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A 104 kDa Aedes aegypti aminopeptidase N is a putative receptor for the Cry11Aa toxin from Bacillus thuringiensis subsp. israelensis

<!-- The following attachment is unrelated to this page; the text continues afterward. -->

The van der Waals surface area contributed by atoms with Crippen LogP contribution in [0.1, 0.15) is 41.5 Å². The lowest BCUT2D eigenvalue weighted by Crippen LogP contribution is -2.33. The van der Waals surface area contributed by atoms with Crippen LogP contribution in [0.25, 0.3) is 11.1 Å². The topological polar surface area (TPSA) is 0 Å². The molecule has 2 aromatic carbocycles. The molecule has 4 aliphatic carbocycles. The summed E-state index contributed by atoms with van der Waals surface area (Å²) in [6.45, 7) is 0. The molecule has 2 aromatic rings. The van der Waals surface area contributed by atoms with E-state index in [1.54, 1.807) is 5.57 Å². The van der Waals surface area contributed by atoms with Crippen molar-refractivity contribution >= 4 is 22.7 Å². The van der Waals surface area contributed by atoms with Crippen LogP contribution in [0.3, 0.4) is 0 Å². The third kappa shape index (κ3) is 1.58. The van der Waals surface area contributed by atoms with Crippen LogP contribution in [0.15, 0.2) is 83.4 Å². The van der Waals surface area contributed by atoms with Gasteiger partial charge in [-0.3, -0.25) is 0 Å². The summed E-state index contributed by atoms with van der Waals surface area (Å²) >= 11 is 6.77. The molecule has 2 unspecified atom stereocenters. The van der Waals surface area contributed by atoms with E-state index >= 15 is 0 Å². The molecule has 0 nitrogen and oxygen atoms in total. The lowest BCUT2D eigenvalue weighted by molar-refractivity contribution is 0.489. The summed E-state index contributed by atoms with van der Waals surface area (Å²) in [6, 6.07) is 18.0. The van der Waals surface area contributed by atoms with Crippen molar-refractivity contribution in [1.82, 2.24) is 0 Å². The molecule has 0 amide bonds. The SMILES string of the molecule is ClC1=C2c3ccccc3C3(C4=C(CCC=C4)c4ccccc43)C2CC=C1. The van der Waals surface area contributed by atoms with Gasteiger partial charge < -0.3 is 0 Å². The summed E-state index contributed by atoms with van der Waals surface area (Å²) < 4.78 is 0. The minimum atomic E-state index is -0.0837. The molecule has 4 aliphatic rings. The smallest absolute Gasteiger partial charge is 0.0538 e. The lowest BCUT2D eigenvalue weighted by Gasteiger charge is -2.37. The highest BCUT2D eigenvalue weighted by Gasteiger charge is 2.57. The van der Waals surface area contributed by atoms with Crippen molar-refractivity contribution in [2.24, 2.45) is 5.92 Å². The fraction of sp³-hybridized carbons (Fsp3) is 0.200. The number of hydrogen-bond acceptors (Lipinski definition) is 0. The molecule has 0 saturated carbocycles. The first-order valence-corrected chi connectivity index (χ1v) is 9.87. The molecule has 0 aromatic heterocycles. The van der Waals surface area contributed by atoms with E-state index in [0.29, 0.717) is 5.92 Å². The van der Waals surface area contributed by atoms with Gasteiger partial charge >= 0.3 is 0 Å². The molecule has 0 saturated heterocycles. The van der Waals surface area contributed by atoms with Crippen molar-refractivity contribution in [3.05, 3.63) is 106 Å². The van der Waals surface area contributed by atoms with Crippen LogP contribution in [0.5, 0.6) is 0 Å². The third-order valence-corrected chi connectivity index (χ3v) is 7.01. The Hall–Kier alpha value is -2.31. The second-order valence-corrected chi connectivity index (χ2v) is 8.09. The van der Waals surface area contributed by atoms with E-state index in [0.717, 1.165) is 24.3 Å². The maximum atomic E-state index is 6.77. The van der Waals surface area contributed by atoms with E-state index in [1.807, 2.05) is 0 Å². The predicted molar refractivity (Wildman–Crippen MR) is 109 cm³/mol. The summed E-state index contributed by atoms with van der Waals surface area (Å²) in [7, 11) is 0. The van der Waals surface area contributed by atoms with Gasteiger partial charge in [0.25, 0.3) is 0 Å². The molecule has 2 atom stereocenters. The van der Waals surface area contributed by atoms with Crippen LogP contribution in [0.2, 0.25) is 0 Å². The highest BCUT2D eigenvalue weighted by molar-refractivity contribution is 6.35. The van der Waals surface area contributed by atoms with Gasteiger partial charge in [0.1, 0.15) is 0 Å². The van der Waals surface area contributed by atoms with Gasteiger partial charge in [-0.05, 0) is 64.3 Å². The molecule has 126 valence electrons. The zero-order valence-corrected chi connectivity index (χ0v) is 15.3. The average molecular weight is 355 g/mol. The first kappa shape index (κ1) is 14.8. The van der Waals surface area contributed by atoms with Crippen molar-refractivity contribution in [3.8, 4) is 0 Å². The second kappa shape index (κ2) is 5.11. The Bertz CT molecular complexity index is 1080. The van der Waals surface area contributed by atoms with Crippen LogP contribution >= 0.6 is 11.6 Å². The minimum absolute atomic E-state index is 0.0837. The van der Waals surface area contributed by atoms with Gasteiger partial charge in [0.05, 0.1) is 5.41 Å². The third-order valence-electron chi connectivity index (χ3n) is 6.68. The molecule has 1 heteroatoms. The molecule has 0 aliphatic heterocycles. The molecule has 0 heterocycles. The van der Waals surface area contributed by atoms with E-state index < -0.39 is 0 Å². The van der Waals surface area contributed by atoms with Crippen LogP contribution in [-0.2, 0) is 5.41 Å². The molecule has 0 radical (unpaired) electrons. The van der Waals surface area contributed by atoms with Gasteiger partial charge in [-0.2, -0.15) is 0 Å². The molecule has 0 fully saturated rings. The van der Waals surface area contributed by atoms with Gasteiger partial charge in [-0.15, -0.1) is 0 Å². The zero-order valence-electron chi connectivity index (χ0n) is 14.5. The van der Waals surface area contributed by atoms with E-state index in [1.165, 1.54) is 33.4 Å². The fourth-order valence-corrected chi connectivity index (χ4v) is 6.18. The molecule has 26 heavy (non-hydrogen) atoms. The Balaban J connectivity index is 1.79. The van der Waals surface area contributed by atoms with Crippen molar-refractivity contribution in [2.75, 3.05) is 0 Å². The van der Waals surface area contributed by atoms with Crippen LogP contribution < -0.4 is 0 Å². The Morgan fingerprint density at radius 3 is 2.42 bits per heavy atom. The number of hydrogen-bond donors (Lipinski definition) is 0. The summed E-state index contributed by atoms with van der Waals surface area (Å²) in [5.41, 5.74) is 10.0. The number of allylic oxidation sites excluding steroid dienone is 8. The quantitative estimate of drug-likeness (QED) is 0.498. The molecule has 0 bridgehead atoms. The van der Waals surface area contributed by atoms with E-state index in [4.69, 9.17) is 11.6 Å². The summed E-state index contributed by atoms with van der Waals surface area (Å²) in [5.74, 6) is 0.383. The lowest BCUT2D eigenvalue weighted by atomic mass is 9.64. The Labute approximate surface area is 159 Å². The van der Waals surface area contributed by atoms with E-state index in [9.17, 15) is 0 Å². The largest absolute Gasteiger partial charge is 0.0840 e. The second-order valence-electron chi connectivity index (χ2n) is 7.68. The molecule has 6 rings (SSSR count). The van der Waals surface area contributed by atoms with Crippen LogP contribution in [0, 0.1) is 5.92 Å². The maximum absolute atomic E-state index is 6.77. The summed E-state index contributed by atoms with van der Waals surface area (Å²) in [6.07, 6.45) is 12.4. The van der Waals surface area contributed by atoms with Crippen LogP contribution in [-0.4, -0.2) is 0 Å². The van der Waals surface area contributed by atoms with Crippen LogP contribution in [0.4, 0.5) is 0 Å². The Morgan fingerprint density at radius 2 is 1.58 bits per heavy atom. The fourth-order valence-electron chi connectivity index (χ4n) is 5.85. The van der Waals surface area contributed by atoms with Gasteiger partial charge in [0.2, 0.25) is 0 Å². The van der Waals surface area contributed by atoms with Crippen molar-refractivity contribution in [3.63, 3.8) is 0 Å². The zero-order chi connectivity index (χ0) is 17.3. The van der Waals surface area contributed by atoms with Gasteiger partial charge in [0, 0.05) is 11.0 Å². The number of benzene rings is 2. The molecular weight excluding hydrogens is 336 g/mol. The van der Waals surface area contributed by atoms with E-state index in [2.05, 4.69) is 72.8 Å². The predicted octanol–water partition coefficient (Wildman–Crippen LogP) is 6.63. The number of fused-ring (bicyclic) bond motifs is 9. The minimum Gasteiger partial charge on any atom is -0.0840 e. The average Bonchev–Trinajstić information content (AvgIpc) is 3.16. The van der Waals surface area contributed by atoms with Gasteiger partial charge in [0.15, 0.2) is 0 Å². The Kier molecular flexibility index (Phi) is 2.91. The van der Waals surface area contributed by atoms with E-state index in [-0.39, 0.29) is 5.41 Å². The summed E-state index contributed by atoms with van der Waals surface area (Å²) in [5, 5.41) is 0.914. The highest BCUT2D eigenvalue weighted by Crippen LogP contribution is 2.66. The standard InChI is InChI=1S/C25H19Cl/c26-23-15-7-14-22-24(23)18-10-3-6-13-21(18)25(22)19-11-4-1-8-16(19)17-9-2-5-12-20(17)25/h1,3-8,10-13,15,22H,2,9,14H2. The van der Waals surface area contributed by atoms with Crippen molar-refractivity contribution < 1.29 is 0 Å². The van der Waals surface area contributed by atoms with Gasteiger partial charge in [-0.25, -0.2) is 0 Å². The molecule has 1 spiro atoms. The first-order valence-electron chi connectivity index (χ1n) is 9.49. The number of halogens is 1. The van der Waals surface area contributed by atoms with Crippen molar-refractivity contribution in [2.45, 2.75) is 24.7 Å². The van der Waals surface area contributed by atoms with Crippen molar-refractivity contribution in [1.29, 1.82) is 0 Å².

The Cry11Aa protein produced in Bacillus thuringiensis subsp. israelensis, a bacterial strain used worldwide for the control of Aedes aegypti larvae, binds midgut brush border membrane vesicles (BBMV) with an apparent K(d) of 29.8 nM. Previously an aminopeptidase N (APN), named AaeAPN2, was identified as a putative Cry11Aa toxin binding protein by pull-down assays using biotinylated Cry11Aa toxin (Chen et al., 2009. Insect Biochem. Mol. Biol. 39, 688-696). Here we show this protein localizes to the apical membrane of epithelial cells in proximal and distal regions of larval caeca. The AaeAPN2 protein binds Cry11Aa with high affinity, 8.6 nM. The full-length and fragments of AaeAPN2 were cloned and expressed in Escherichia coli. The toxin-binding region was identified and further competitive assays demonstrated that Cry11Aa binding to BBMV was efficiently competed by the full-length AaeAPN2 and the fragments of AaeAPN2b and AaeAPN2e. In bioassays against Ae. aegypti larvae, the presence of full-length and a partial fragment (AaeAPN2b) of AaeAPN2 enhanced Cry11Aa larval mortality. Taken together, we conclude that AaeAPN2 is a binding protein and plays a role in Cry11Aa toxicity.

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